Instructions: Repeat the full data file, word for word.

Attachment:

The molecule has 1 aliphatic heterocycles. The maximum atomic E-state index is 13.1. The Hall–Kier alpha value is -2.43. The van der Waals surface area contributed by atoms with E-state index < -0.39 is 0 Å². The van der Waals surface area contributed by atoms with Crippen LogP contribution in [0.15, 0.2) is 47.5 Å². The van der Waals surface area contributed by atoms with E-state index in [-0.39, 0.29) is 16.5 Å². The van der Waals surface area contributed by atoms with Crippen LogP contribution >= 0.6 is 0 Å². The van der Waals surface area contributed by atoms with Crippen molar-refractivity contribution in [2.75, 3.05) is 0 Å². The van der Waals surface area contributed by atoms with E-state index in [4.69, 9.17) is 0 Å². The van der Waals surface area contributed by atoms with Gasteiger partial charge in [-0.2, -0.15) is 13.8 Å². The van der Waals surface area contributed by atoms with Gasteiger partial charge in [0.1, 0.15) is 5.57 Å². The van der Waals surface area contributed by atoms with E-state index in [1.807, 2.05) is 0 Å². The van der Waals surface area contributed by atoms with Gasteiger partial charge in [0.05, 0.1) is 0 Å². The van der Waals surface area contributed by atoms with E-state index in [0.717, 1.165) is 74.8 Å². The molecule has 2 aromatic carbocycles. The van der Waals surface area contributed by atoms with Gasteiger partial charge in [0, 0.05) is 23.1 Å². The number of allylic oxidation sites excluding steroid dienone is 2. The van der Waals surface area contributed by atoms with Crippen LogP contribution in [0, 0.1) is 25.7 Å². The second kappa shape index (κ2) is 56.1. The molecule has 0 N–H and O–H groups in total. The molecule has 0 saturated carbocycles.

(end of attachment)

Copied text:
The molecule has 1 aliphatic heterocycles. The maximum atomic E-state index is 13.1. The Hall–Kier alpha value is -2.43. The van der Waals surface area contributed by atoms with E-state index < -0.39 is 0 Å². The van der Waals surface area contributed by atoms with Crippen LogP contribution in [0.15, 0.2) is 47.5 Å². The van der Waals surface area contributed by atoms with E-state index in [-0.39, 0.29) is 16.5 Å². The van der Waals surface area contributed by atoms with Crippen LogP contribution >= 0.6 is 0 Å². The van der Waals surface area contributed by atoms with Crippen molar-refractivity contribution in [2.75, 3.05) is 0 Å². The van der Waals surface area contributed by atoms with E-state index in [4.69, 9.17) is 0 Å². The van der Waals surface area contributed by atoms with Gasteiger partial charge in [-0.2, -0.15) is 13.8 Å². The van der Waals surface area contributed by atoms with Gasteiger partial charge in [0.1, 0.15) is 5.57 Å². The van der Waals surface area contributed by atoms with E-state index in [1.807, 2.05) is 0 Å². The van der Waals surface area contributed by atoms with Gasteiger partial charge in [0.05, 0.1) is 0 Å². The van der Waals surface area contributed by atoms with E-state index in [0.717, 1.165) is 74.8 Å². The molecule has 2 aromatic carbocycles. The van der Waals surface area contributed by atoms with Gasteiger partial charge in [0, 0.05) is 23.1 Å². The number of allylic oxidation sites excluding steroid dienone is 2. The van der Waals surface area contributed by atoms with Crippen LogP contribution in [0, 0.1) is 25.7 Å². The second kappa shape index (κ2) is 56.1. The molecule has 0 N–H and O–H groups in total. The molecule has 0 saturated carbocycles.